An Incident during the War


There in the crumbling gaunt Red Cross hotel,

Its race-track grandeur spurned by Army feet,

I lingered in the lounge among the few

Sad soldiers there, and fell asleep.

I woke at ten and found myself in hell -

My time was overstayed: I would not get

Away to London, but would have to keep

To barracks: ‘No more week-end pass for you!’

I ran the whole way back, along that street

Of sleazy stucco villas to the gate;

In darkness met the guard I never knew.

He shone his flashlight on my pass: ‘You’re late,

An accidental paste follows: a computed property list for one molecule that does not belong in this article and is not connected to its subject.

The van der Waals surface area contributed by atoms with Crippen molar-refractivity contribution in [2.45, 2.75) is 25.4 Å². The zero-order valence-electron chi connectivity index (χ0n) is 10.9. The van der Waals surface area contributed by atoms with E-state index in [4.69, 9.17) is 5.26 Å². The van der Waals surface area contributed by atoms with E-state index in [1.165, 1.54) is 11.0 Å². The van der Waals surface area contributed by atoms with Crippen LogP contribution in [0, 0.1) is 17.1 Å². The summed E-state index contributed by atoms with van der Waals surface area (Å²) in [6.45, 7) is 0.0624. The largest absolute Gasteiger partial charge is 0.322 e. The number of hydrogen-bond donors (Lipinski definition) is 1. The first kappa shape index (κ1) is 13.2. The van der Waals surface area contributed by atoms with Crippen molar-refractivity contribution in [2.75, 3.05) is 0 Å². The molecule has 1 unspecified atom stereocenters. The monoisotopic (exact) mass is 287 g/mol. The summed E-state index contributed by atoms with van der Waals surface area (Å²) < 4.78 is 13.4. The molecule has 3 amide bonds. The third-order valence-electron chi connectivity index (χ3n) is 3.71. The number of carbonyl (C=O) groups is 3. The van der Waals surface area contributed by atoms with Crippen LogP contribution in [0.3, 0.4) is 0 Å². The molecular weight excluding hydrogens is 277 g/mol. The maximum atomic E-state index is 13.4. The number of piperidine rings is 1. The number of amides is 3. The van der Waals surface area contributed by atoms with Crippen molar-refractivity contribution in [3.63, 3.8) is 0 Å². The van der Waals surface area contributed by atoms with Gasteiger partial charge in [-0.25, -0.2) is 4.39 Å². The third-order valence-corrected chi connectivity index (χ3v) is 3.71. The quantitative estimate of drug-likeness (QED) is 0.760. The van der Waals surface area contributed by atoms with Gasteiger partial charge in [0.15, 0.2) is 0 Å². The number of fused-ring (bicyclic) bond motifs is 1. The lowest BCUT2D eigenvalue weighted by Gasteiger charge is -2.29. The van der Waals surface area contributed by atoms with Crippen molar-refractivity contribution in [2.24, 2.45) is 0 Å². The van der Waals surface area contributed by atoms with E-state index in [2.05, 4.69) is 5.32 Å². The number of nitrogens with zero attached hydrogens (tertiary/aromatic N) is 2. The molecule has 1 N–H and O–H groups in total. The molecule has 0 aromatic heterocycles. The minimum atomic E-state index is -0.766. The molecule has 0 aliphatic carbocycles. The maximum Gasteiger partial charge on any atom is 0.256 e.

Soldier, and I’ll have to turn this in.’

His voice was low: we might have been two friends

Together in the same mistake. ‘I’m due

To go to London, and it matters. Can

You help me?’ Even now that minute tends

From him to me, from me to him. He shone

The flashlight on my face, then clicked it off.

‘I shouldn’t do this, pal, but, okay, you’re

On time. Now get the hell in there. Be sure

To have a drink for me in London.’ Safe

Again, I said: ‘Thanks, thanks a lot.’ And softly

Walked away. I never knew his face.

I never knew his name. What he had done,

An unguarded kindness, made me feel the grace

Of being brothers. And that war he won.